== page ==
Overnight, MLS Talk released an article saying that the USSF will help AC St. Louis make their payroll. Richard Farley reports on the matter in his blog, which you can read part of it below. You can read the rest of the article here.
While many of you have questioned the situation, I can confirm through my sources (now that the story has been published), that this story is the correct version of what has happened to date. There was some talk about everything ‘being fine’. But until now, I was not a liberty to speak of the current financial situation. Thus when Richard’s story broke, all I can say is that I can confirm this through my sources as well.
While we are not the Washington Post, we do take journalistic integrity very seriously. This isn’t just a ‘blog’, but reporting as well. We have been given access by a number of clubs (now expanding to Ligue 1 as well, as you might have seen in my other article) because of our journalistic integrity. We plan on keeping up with that standard, and will not publish anything that we know for a fact isn’t true.
Here is part of Richard Farley’s article:
The United States Soccer Federation has used money from a preseason bond submitted by AC St. Louis to make the club’s Friday, men’s club payroll commitments, sources close to the situation have confirmed. The club, however, remains without adequate funding to complete the season, with the USSF continuing to work towards a solution that will allow its teams to complete the 2010 season.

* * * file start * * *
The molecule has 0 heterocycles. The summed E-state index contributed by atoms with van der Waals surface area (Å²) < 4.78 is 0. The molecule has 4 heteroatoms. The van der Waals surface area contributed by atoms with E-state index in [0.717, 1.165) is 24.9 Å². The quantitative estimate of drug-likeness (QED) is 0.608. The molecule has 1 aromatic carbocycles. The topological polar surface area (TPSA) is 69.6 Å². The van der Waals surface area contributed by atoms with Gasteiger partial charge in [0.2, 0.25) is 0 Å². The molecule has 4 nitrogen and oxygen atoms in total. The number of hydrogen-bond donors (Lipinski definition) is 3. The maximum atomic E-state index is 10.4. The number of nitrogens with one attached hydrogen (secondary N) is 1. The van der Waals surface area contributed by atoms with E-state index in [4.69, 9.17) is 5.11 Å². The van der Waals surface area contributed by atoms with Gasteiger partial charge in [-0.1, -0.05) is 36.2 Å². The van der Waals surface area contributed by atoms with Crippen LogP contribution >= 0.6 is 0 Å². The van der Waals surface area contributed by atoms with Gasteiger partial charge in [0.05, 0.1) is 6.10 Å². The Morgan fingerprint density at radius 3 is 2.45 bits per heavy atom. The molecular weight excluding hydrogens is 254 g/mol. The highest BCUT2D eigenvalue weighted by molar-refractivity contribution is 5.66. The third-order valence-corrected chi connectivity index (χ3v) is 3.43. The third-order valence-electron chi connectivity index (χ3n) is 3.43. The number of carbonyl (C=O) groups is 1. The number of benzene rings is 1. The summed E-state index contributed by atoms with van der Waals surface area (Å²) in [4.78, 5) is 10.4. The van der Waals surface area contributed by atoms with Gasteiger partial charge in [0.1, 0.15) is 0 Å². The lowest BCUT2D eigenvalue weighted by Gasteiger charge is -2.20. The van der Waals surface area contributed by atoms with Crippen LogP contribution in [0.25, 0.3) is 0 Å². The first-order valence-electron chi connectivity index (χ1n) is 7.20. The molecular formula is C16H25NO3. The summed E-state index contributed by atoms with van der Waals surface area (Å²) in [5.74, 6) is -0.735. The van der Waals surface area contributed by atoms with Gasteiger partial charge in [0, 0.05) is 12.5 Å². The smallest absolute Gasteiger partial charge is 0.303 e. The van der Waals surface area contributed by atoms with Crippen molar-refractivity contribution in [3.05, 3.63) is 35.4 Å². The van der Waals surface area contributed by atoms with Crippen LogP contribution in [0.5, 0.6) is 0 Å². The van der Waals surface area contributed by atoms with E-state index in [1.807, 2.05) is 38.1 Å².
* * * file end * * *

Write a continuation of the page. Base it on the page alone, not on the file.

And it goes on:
The USSF stepped-in Friday and used money from the $350,000 bond submitted by AC St. Louis in the preseason to make Friday’s obligations. Such bonds were submitted by each Division-2 team before the season to cover situations such as these; however, AC St. Louis’s commitments for the rest of the season exceed the amount of the bond, meaning additional funding and significant cost cuts will be needed if the club’s men’s and women’s teams will complete the season.
AC St. Louis runs their entry in the NASL as well as the Saint Louis Athletica of Women’s Professional Soccer. Athletica did not have a payroll commitment this week, according to sources; however, the team will have an obligation to meet next week.
Womens Professional Soccer teams do not have the same bonding process as Division-2 teams. The athletic club does not currently have resources to make the women’s teams next payroll commitment.
Sources familiar with the situation have also confirmed that Jeff Cooper is no longer functioning in an ownership capacity with the club. According to the St. Louis Post-Dispatch, last fall Cooper sold controlling interest in both the men’s and women’s clubs to Sanjeev and Heemal Vaid, who had been overseeing the clubs’ operations since December. It is unclear the extent to which the Vaids maintain involvement with AC St. Louis; however, sources have verified the Cooper’s involvement with the club is limited and not expected to persist.